Five Ways President Trump Could Change How and What We Eat

Donald Trump
Donald Trump
Photo by Gage Skidmore | CC2.0

Early this morning, the impossible happened: Donald J. Trump was elected the 45th president of the United States after running a campaign that was contentious and fraught with hate-speak.

But as President Barack Obama promised yesterday — and remarked upon today — the sun did rise and we are all still here.

Jokes about Canadian citizenship aside, the nation has chosen a man with no real policies to lead the country. Trying to find out what Trump's stance is on major issues is difficult because there are no hard and fast answers. But here are a few issues that can change how we, as Americans, eat in the next four years.

1. Minimum Wage
Fast-food workers and restaurant staff typically make minimum wage, with employees continually fighting for an increase to $15. Trump has constantly changed his mind on a federal minimum wage — sometimes saying he would leave it to individual states, telling Chuck Todd in May 2016: "Let the states decide, because — don’t forget — the states have to compete with each other."

In July 2016, Bill O'Reilly tried to pin down Trump for a federal minimum wage of $10. According to the Washington Post, a Trump campaign official said, “On the minimum wage, Mr. Trump has voiced support for raising it to $10 at the federal level but believes states should set the minimum wage as appropriate for their state.” Trump has also toyed with tax credits for low-wage earners instead of raising the federal minimum wage, making the fate of these workers up in the air.

2. Food Safety
In September 2016, Trump's campaign website issued a statement calling for the elimination of the FDA's power over food regulation, saying:

"The FDA Food Police, which dictate how the federal government expects farmers to produce fruits and vegetables and even dictates the nutritional content of dog food
The rules govern the soil farmers use, farm and food production hygiene, food packaging, food temperatures and even what animals may roam which fields and when,” the statement continued. "It also greatly increased inspections of food 'facilities,' and levies new taxes to pay for this inspection overkill."

That statement, which also called for killing off the EPA's rule for Waters of the United States and Clean Power Plan, was removed from the website, although several screenshots exist. It's not clear if Trump still plans to hobble the FDA's power to protect what we eat.

3. School Lunches and Child Obesity
Michelle Obama famously backed the Healthy, Hunger-Free Kids Act, which increases portions of fruits and vegetables and decreased the calories in school meals. Though there's no actual stance yet on whether that act would be amended, Trump did answer a question about child obesity on The Dr. Oz Show. Trump, who Oz maintained was overweight, blamed childhood obesity on schools and DNA, saying increasing sports activity would be a solution:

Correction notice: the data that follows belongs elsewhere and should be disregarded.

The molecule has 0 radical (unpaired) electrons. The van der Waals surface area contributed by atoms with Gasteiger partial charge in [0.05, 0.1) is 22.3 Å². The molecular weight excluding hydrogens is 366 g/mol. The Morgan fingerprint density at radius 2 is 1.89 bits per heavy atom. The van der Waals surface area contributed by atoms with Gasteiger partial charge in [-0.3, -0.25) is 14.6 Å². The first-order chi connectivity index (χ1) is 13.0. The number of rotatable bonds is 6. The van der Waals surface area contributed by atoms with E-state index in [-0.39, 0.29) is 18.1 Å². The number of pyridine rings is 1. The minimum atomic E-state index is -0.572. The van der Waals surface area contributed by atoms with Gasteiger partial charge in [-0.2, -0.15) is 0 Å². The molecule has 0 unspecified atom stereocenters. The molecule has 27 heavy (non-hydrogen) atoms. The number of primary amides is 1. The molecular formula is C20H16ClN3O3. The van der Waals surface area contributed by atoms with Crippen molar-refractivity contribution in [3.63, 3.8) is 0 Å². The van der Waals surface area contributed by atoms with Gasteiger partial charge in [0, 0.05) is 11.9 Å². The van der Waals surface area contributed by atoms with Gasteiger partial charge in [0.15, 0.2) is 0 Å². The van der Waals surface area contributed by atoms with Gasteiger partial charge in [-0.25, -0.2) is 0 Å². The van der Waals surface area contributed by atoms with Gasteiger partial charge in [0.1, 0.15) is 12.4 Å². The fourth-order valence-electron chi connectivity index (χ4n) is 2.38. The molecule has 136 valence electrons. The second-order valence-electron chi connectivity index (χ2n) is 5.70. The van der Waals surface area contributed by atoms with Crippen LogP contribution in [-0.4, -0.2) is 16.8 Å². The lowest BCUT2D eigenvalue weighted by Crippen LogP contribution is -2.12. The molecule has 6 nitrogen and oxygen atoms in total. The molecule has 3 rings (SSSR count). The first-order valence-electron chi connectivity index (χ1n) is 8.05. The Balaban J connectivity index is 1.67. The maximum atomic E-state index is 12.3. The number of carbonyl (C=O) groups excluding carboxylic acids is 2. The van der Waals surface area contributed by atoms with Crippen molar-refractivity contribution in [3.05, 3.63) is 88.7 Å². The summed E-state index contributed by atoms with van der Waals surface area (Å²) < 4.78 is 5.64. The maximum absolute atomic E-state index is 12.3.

"That is a school thing to a certain extent. I guess you could say it's a hereditary thing too. I would imagine it certainly is a hereditary thing. But a lot of schools aren't providing proper food because they have budget problems, and they're buying cheaper food and not as good of food. And the big thing — when I went to school I always loved sports, and I would always — I loved to eat and I loved sports, and it worked, because I could do both. A lot of schools today they don't have sports programs, and that is a big problem. I would try and open that up. I’m a big believer in the whole world of sports. I would try and open that up."

4. Trump and Chefs
Barack Obama is a big fan of restaurants and the chefs who drive them, but it seems Trump isn't quite as chummy with certain toques. In June 2016, chef Michael Symon said Trump wasn't welcome at his Cleveland restaurant: "There's not a chance I would let him in one of my restaurants." Symon then said Trump "creeps me out a bit."

Also, Trump sued Geoffrey Zakarian and José Andrés in August 2015 after the chefs pulled their restaurants out of Trump's Washington, D.C. hotel, stating that "they could no longer do business with the Republican presidential nominee after he made disparaging remarks on the campaign trail about Mexicans." Could Trump take out his frustrations on chefs by imposing new regulations on restaurants? Probably not, but one thing is certain: We won't see the likes of Mario Batali at future state dinners.

5. Trump and GMOs
Donald Trump is against requiring the labeling of genetically modified foods. Asked by the Iowa Farm Bureau, "Do you support the use of biotechnology in food products and oppose efforts to require mandatory labeling for foods simply because they contain ingredients derived from biotechnology?" his answer was one word: Yes. Trump, a self-described lover of fast food, doesn't seem to care about Americans' right to know what goes on their dinner tables.


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